Books, Film & TV Monday, August 6th

Movies This Month: August

Books, Film & TV Monday, August 6th

Movies This Month: August

It's back....

Our monthly roundup of the best big screen blockbusters, secret screenings and outdoor cinema going on around Herefordshire.

BLOCKBUSTERS

Ant-Man and the Wasp - Hereford Odeon, from Aug 4.

Premiering the first weekend of August, the seemingly ageless Paul Rudd returns to wisecrack his way through this Marvel superhero film – one which seems to exist in a world where Thanos didn’t just seize power and wreck humanity, a scenario that seems increasingly relatable.

The first edition wasn’t supposed to be that good and it really, really was. Expectations are higher this time around, but with 88% on Rotten Tomatoes, Rudd and new partner-in-crime Evangeline Lilly seem to have knocked it out of the park again.

Check the showtimes at the Odeon here.

 

The Meg – Hereford Odeon, from Aug 10.

Jason Statham vs massive shark.

That's a five-word review pretty much made for an August blockbuster. Expect all the pathos and nuanced thematic exploration you enjoyed in similar high-octane Statham classics such as The Transporter, and The Transporter 2 – but that’s not what you’re going for. You pay your ten pounds and you’re going to get an hour-and-a-bit of white knuckle CGI battles, three or four ‘shark moments’ that make you chuck your popcorn in the air, and, of course, Statham in a wetsuit.

If anything, the knock in the early reviews is that this film is too good to be a total pulp-y funride. Of course the extension of that is that it is not good enough to a be critically *good* film – but it definitely looks to be worth a Friday night, especially if Hereford adds a 3D screening.

Tix and times.

 

EXPERIENCES

MichaelCaine

Outdoor screening of The Italian Job, Madley, Aug 11.

Not the Wahlberg one. The legendary, Michael Caine, Blow The Bloody Doors Arwf one.

For one night only, Swinmore Farm turns in to an al fresco cinema with a big screen (in a large barn if it starts tipping down), ice cream, Italian food, and an acoustic set from the Hey Yahs. The only possible reason for not going is that you know you’ll end up whistling the Self-Presentation Society theme for the next two days.

Tickets, and info here.

 

Screen Unseen, Hereford Odeon, Aug 28.

After a brief hiatus, HL-favourite Screen Unseen is back. If you haven’t been before, the idea is that Odeon hold a special screening of a much-hyped film about a month before it hits the screens, and for only £5 – but you don’t know what the film is until the credits roll, unless you’re able to crack the devilishly-cryptic riddles released by the cinema on Twitter in the lead-up.

Looking at release dates, Lucky, the new Predator and even Tom Hardy’s Venom are all possibilities.

Tickets here (and it will likely sell out).

 

Incredibles 2 – adult screening, Hereford Courtyard, Aug 25.

Perfect if you’re a single male adult who enjoys Pixar films, but don’t want to finish your cinema visit with a call from the police.

For a while now, it’s been clear Pixar make their films for kids and adults alike. They’re beautiful, heart-warming stories which – unlike the Harry Potter books - you shouldn’t be ashamed of telling your other adult friends that you enjoy watching. This adults-only screening means you can do so without sniffling toddlers and the constant parade of parents being dragged to the toilet.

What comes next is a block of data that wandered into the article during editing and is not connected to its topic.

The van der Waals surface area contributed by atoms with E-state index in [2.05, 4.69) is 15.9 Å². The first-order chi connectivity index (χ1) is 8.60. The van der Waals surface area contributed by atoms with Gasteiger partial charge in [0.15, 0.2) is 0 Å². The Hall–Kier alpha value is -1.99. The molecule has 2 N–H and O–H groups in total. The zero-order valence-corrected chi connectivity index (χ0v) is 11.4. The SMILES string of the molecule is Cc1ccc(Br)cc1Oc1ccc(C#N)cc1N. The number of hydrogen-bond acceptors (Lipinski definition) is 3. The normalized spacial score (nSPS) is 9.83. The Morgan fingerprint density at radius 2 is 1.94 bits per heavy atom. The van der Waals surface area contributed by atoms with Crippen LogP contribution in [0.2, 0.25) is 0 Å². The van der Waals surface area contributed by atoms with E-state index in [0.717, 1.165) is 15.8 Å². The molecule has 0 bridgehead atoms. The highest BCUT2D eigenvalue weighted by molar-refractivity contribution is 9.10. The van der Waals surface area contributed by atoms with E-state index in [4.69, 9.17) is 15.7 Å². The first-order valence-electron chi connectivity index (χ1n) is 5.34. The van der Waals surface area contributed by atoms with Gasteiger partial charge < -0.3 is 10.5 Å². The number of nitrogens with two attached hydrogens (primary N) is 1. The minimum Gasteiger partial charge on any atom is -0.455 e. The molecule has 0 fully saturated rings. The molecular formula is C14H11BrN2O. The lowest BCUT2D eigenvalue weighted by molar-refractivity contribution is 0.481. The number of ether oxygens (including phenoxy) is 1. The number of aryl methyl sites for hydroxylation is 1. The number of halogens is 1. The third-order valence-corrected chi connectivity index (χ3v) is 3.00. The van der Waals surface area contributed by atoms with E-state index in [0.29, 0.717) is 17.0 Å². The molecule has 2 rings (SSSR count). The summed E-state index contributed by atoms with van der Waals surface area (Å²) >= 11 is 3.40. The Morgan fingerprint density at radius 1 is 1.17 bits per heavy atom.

Tickets here.

 

CRITICALLY-ACCLAIMED FILMS

The Escape – Hereford Courtyard, Aug 18-24.

Most ‘critically-acclaimed films’ spent some time concerning themselves with inner turmoil. The Escape does a fair bit of that, but it also gives Brit stars Gemma Arteton and Dominic Cooper plenty of space to explore their outer turmoil as well. Reviews have been hugely positive for the relatively inexperienced director Dominic Savage and his stay-at-home mother who flees maternal domesticity for a new life in Paris.

Tickets and times here.

 

First Reformed – Richard Booth’s Cinema (Hay), Aug 10-12

A more literal crisis of faith, First Reformed sees director Paul Schrader – who himself almost became a priest – question where religion finds itself in the 21st century western world. He’s helped by a career-best performance from Ethan Hawke as an ex-military chaplain running a relic of a congreagtion in upstate New York – but nonetheless it’s incredibly difficult to eek two top scores from Little White Lies reviewers. This did.

Tickers here.

 

DOCUMENTARIES

Generation Wealth – Hereford Courtyard, Aug 17 – 10.

On her previous, brilliant doco The Queen of Versailles, Lauren Greenfield demonstrated a real talent for pointing her camera at the rich, and specifically the nouveau riche. Generation Wealth widens the net. Greenfield goes to Russia, Dubai and America, forming a portrait of those riding this wave of relentless, unapologetic capitalism.

Tickets here.

 

THROWBACKS

Heathers, Hereford Courtyard, Aug 31 – Sept 5.

Like The Breakfast Club with unintentional murder. The 1989 under-appreciated classic Heathers gives you all the 80s power dressing and suburban high school drama you’d want from an era that specialised in coming-of-age flicks – except it’s all just a little bit darker.

There's a modern day adaption hitting small screens this year, but this is where it all started. Organisers want you to dress in your best 80s gear, and head down for a dose of nostalgia and Christian Slater.

Tickets here.

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